By carolyn b. leonard
The Engineer and I have been enjoying the documentary on the Roosevelts and those years of TR and FDR’s presidencies, now showing on Public Television. Actually it is more of a saga — but with sudden startling facts revealed. Theodore, Franklin and Eleanor Roosevelt, were members of the most prominent and influential family in American politics and the history of our country was changed forever because of their influence.
I always admired Teddy, I suppose because of his Wild West image and the connection to cuddly Teddy Bears, invented in honor of him and his bear hunting adventure in 1902. The documentary shows him to be hyperactive, almost a dictator, and not tolerant of other views.
Eleanor was the daughter of Ted’s alcoholic brother, Elliot. Eleanor had lost both parents by age ten, and was looked after by her “Uncle Ted,” so the two families stayed in contact.
I remember my Dad talking about FDR and his “fireside chats” during the depression and the war, which did so much to soothe the worried public. And I remember my mother-in-law talking about meeting Eleanor in Washington during the 1930s. My MIL left the farm and went to the Capitol at 17 to be a secretary. She admired Eleanor for her independence – unusual for that day.
The young Eleanor Roosevelt
THE DUTCH CONNECTION: The Roosevelts were among the earliest to settle in the Dutch colonial settlement of New Amsterdam in what would later become New York. Because of my Dutch New Amsterdam ancestors this is particularly interesting to me. Wikipedia says, “While evidence suggests that Claes van Rosenvelt, the ancestor to the American Roosevelt family, indeed came from the Tholen region where the Van Rosevelts were land owners, no records exist that prove that he is related to the noble family of that name. It may simply be a coincidence, or Claes van Rosenvelt may have chosen the name purposely because of its noble origins or to honor his local lord, as was common practice for peasants of the time.” Franklin Roosevelt’s great-grandfather, Jacobus Roosevelt III, was of Dutch ancestry, and his mother’s family name, Delano, originated with a French Huguenot immigrant of the 17th century.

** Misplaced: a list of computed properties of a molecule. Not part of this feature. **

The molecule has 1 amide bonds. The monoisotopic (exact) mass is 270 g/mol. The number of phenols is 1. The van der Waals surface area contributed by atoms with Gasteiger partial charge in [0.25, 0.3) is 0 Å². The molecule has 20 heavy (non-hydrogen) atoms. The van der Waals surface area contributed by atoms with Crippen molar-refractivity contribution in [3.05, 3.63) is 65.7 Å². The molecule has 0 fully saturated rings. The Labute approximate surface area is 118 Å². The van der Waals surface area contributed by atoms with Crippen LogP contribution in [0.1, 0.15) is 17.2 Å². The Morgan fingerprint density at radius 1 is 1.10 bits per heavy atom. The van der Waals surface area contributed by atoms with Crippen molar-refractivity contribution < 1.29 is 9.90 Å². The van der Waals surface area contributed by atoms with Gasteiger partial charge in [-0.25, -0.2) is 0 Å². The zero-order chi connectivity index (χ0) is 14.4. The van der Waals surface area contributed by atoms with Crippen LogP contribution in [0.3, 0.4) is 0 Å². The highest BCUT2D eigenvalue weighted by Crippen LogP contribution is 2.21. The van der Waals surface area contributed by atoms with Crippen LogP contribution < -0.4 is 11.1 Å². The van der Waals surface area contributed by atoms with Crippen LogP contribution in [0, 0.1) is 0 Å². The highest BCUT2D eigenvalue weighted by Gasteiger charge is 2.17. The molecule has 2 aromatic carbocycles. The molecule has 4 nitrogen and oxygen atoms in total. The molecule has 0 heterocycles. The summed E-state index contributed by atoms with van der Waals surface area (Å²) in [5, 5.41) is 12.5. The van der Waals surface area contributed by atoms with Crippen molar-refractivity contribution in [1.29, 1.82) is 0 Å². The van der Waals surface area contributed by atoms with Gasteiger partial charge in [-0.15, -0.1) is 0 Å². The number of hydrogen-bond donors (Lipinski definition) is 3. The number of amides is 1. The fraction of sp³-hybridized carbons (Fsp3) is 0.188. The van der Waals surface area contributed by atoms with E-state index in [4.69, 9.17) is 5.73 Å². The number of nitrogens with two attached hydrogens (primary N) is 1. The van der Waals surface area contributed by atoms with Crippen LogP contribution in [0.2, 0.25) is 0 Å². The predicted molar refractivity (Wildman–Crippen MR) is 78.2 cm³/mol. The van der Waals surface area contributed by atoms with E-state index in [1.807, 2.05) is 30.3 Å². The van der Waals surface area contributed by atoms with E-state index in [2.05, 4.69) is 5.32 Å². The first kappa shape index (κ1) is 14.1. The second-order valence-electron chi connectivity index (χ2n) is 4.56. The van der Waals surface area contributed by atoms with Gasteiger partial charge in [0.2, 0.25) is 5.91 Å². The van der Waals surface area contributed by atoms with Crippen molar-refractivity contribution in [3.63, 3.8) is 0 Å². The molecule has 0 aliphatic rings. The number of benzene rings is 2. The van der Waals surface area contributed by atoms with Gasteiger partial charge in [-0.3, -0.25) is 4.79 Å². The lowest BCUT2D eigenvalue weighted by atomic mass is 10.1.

However that connection may be, these three individuals – “Teddy,” his fifth cousin “FDR,” and Teddy’s orphaned niece Eleanor – not only redefined the relationship Americans had with their government and with each other, but also redefined the role of the United States within the wider world. Born into a family of privilege, they could have spent their lives sailing, entertaining and spending. Instead they gave their years to service.
The story also reveals an intimate human story about love, betrayal, family loyalty, personal courage and the conquest of fear.
You don’t have to record it each evening on DVR as I am, you can watch on the internet the whole seven-part, fourteen hour film that follows the Roosevelts for more than a century, from Theodore’s birth in 1858 to Eleanor’s death in 1962. Or you can buy the film from PBS or download it from iTunes. I encourage you to watch it however you can. The “Better Angels Society” funds this series in an effort to teach Americans more about their own history.
The film is interspersed with actual film clips and scenes from the day.